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Increasing Student E ngagement :   3 E vidence-based I nstructional S trategies . Lori Rayburn-Dehart, BCBA Behavior Consultant KEDC Big East Cooperative. Outcomes. Participants will be able to describe the impact of opportunities to respond on student outcomes

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increasing student e ngagement 3 e vidence based i nstructional s trategies

Increasing Student Engagement:  3 Evidence-based Instructional Strategies

Lori Rayburn-Dehart, BCBA

Behavior Consultant

KEDC

Big East Cooperative

outcomes
Outcomes
  • Participants will be able to describe the impact of opportunities to respond on student outcomes
  • Participants will be able to implement effective strategies that actively engage learners in instruction
slide3

Shortly after science class started, the teacher announced, “We have a small block of ice and the same sized block of butter. Tell your neighbor which one would melt first.” A few seconds later the teacher said, “Please write down in one sentence, an explanation for your answer.” A few minutes later, the teacher told students to share with their neighbor what they had written. Shortly thereafter, the teacher called on one student to tell the class her answer. The teacher then asked the class to raise their hand if they agreed with this answer. Then the teacher asked students to give a thumbs down if anyone disagreed, and so on. (Colvin, 2009, p. 48)

evidence based practices
Evidence-Based Practices

1. Maximize structure

2. Post, teach, review, monitor, and reinforce a small number of positively stated expectations

3. Active engagement

4. Acknowledge appropriate behaviors

5. Establish continuum of strategies to respond to inappropriate behavior

Evidence-based Practices in Classroom Management: Considerations for Research to Practice Simonsen, Brandi; Fairbanks, Sarah; Briesch, Amy; Myers, Diane; Sugai, George Aug 1, 2008 Education & Treatment of Children

classwide interventions http ebi missouri edu cat 22
Classwide Interventionshttp://ebi.missouri.edu/?cat=22
  • Response Cost Raffle
  • Randomized Group Contingency
  • The Good Behavior Game
  • Positive Peer Reporting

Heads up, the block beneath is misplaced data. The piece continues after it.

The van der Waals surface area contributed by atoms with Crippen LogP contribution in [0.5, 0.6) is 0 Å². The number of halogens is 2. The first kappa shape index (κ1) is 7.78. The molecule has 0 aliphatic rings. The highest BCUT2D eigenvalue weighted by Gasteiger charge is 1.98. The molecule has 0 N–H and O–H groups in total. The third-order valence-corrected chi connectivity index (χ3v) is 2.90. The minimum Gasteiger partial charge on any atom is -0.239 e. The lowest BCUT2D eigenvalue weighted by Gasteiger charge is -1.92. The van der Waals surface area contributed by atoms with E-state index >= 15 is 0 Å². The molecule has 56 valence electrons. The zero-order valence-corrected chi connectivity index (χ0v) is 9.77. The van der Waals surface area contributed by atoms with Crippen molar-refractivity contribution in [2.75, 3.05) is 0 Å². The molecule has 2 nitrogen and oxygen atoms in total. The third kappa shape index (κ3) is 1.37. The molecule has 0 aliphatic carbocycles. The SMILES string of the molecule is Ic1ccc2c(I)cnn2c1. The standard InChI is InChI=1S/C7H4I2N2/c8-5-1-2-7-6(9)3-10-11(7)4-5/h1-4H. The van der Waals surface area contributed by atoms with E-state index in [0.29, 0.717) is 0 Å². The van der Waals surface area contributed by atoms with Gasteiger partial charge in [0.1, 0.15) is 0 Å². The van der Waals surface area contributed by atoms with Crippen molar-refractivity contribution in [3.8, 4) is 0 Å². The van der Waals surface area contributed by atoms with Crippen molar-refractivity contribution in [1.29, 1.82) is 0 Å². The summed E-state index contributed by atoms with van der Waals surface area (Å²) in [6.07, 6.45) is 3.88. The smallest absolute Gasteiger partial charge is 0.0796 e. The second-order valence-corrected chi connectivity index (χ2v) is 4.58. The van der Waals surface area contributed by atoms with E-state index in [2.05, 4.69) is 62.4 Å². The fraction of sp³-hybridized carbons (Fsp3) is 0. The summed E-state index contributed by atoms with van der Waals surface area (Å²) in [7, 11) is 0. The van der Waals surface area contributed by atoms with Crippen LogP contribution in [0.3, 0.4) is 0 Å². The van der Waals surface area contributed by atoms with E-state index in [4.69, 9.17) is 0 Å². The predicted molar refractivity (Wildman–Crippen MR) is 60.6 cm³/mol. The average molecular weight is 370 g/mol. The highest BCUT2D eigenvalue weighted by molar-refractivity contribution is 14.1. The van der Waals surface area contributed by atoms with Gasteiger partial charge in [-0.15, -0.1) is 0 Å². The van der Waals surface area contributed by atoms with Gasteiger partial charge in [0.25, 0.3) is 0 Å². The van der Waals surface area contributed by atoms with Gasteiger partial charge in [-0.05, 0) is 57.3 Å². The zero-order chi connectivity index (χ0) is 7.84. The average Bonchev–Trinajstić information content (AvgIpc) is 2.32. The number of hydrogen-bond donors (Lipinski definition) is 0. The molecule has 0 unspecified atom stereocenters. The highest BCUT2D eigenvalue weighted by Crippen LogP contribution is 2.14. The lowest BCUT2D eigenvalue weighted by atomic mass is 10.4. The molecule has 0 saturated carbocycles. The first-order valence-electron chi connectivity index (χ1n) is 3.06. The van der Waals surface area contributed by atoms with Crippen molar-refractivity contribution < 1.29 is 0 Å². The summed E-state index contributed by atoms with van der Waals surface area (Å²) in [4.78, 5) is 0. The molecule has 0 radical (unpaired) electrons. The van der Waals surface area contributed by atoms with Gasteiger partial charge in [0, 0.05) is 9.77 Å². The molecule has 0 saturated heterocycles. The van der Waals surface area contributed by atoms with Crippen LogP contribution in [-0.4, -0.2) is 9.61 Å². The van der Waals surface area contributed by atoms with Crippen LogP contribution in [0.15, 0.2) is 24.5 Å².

• Classwide Antecedent Modifications
activity
Activity
  • Review briefs & videos together
  • In pairs
    • Review each brief (5)
    • Compare/contract the briefs
      • You can use a graphic organizer
slide8

Read a detailed description of the Teach-Okay at:

http://wholebrainteaching.com/Whole-Brain-Teching/First-Steps/Whole-Brain-Developer-Teach-OK.html

Lesson: Teach-Okay

slide9

When I say “Class!,” you say “Yes!”

Class!

Students answer, “Yes!”

slide10

However I say “Class!” that’s how you say “Yes!”

Class! Class!

Students answer, “Yes! Yes!”

slide11

Classity Class!

Students answer, “Yesity! Yes!”

slide12

Class-a-doodle-do!

Students answer, “Yes-a-doodle-do!”

slide14

Class!

  • Students answer, “Yes!”
slide15

When I say “Teach!” you say “Okay!”

Teach!

  • Students answer, “Okay!”
slide16

If I clap twice and say “Teach,” you clap twice and say “Okay!”

  • Clap Clap

Teach!

  • Students clap twice and answer, “Okay!”
slide17

Class!

Students answer, “Yes!”

slide18

Let’s try that again ... only faster!

Clap Clap

Teach!

Students clap twice and answer, “Okay!”

academic learning time is
Academic Learning Time is…

The time that students are directly engaged in meaningful activities that are related to the curriculum sequence and have successful outcomes.

opportunities to respond otr
Opportunities To Respond (OTR)
  • The number of times the teacher provides academic requests that require students to actively respond (Miller, 2009; Sprick, Knight, Reinke, & McKale, 2006)
  • A teacher behavior that prompts or solicits a student response (Simonsen et al., 2008))
  • Result in positive behavioral and academic outcomes
  • Allows teacher insight
benefits of otr
Benefits of OTR
  • High rates of OTR can lead to improved academic performance. This is a result of improved student engagement and effective instruction.

Student Engagement

Academic Performance

Effective Instruction

related to behavior
Related to Behavior
  • Increases student engagement with instruction
  • Allows for high rates of positive, specific feedback related to behavior
  • Limits time for engaging in inappropriate behavior
  • Results in more effective use of instructional time
related to academics
Related to Academics
  • Can be used as a quick assessment to guide teaching/lesson direction
  • Provides teacher information on student understanding/thought process
  • Allows teacher to correct errors in knowledge/understanding
  • Evidence of gains in Reading and Math (e.g. mastery, rate, etc.)
slide26

Class!

Students answer, “Yes!”

slide27

If I clap twice and say “Teach,” you clap twice and say “Okay!” Then turn to your neighbors and teach them about opportunities to respond! Remember to use your gestures!

Clap Clap

Teach!

  • Students clap twice and answer, “Okay!” and then using gestures, teach their neighbors the about Opportunities to Respond
slide28

Class!

Students answer, “Yes!”

slide29